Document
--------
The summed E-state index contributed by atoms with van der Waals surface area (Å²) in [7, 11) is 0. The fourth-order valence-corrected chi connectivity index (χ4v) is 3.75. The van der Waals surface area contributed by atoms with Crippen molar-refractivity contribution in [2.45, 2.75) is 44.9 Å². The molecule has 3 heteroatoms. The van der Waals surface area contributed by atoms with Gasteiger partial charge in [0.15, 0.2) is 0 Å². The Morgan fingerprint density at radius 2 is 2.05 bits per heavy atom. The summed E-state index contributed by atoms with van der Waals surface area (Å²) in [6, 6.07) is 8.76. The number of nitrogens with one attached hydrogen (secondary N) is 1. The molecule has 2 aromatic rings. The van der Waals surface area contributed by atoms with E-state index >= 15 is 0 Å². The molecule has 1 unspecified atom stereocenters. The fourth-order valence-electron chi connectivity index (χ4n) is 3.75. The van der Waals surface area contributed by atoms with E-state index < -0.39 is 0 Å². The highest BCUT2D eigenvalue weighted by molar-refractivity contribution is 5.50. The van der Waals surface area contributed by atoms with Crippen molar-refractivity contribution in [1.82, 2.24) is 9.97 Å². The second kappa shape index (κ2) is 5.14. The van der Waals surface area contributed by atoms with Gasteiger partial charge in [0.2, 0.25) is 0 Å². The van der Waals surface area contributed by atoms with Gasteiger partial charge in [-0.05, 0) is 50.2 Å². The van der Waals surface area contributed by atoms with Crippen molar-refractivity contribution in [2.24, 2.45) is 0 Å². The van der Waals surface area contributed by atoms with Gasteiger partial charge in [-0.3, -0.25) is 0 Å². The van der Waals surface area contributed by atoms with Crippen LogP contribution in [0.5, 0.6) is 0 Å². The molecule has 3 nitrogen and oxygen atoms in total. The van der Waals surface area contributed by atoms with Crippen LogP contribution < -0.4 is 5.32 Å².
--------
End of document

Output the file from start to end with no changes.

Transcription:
The summed E-state index contributed by atoms with van der Waals surface area (Å²) in [7, 11) is 0. The fourth-order valence-corrected chi connectivity index (χ4v) is 3.75. The van der Waals surface area contributed by atoms with Crippen molar-refractivity contribution in [2.45, 2.75) is 44.9 Å². The molecule has 3 heteroatoms. The van der Waals surface area contributed by atoms with Gasteiger partial charge in [0.15, 0.2) is 0 Å². The Morgan fingerprint density at radius 2 is 2.05 bits per heavy atom. The summed E-state index contributed by atoms with van der Waals surface area (Å²) in [6, 6.07) is 8.76. The number of nitrogens with one attached hydrogen (secondary N) is 1. The molecule has 2 aromatic rings. The van der Waals surface area contributed by atoms with E-state index >= 15 is 0 Å². The molecule has 1 unspecified atom stereocenters. The fourth-order valence-electron chi connectivity index (χ4n) is 3.75. The van der Waals surface area contributed by atoms with E-state index < -0.39 is 0 Å². The highest BCUT2D eigenvalue weighted by molar-refractivity contribution is 5.50. The van der Waals surface area contributed by atoms with Crippen molar-refractivity contribution in [1.82, 2.24) is 9.97 Å². The second kappa shape index (κ2) is 5.14. The van der Waals surface area contributed by atoms with Gasteiger partial charge in [0.2, 0.25) is 0 Å². The van der Waals surface area contributed by atoms with Gasteiger partial charge in [-0.05, 0) is 50.2 Å². The van der Waals surface area contributed by atoms with Crippen molar-refractivity contribution in [2.24, 2.45) is 0 Å². The van der Waals surface area contributed by atoms with Gasteiger partial charge in [-0.3, -0.25) is 0 Å². The van der Waals surface area contributed by atoms with Crippen LogP contribution in [0.5, 0.6) is 0 Å². The molecule has 3 nitrogen and oxygen atoms in total. The van der Waals surface area contributed by atoms with Crippen LogP contribution < -0.4 is 5.32 Å².